Sure. Let me start with the last one first. At missiles in particular the cost type mix and directionally is -- think of it as maybe five to seven points -- 500 to 700 basis points higher or more biased toward cost type versus fixed price on a year-over-year basis. On your first question, I mentioned, I figured who asked the question earlier but when I was talking about the performance and I mentioned in the quarter we had a one adjustment that was about $15 million. It is not the same program that you referenced from the K, this was an international test range upgrade program that we saw some growth driven by design related issues in the early phases and we are now moving into the production in the integration phase. So, its not the same program that was driving the negative adjustments that I referred to here in Q1.

Kelsey DeBriyn -- Vice President of Investor Relation

That's all the time we have today. Thank you for joining us this morning. We look forward to speaking with you again on our second quarter conference call in July.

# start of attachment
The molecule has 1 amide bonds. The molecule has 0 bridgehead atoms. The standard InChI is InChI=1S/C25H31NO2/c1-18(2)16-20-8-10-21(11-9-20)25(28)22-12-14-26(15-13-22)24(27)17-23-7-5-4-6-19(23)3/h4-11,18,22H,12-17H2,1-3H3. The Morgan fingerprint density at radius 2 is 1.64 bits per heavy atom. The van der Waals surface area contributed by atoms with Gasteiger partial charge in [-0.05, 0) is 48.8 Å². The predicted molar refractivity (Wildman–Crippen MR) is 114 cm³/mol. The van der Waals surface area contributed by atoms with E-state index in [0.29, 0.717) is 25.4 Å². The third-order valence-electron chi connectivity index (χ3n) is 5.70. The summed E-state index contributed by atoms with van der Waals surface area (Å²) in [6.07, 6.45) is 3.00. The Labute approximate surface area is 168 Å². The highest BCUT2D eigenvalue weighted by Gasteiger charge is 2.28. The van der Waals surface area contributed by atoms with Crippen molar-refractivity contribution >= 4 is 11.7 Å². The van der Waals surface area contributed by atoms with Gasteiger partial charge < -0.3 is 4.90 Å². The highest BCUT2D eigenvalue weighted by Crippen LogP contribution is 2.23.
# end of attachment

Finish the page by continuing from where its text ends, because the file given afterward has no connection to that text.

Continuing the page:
Operator

Ladies and gentlemen this concludes today's conference. Thank you for your participation. Have a wonderful day.

Duration: 60 minutes

Call participants:

Kelsey DeBriyn -- Vice President of Investor Relation

Thomas A. Kennedy -- Chairman and Chief Executive Officer

Anthony F. O'Brien -- Vice President & Chief Financial Officer

Sheila Kahyaoglu -- Jeffries & Company -- Analyst

Jonathan Raviv -- Citigroup -- Analyst

Doug Harned -- Bernstein & Co. Inc. -- Analyst

Robert Stallard -- Vertical Research Partners -- Analyst

George Shapiro -- Shapiro Research -- Analyst

David Strauss -- Barclays. -- Analyst

Cai von Rumohr -- Cowen and Company -- Analyst

Robert Spingarn -- Credit Suisse -- Analyst

Seth Seifman -- JP Morgan -- Analyst

Pete Skibitski -- Alembic Global Advisors -- Analyst

Carter Copeland -- Melius Research -- Analyst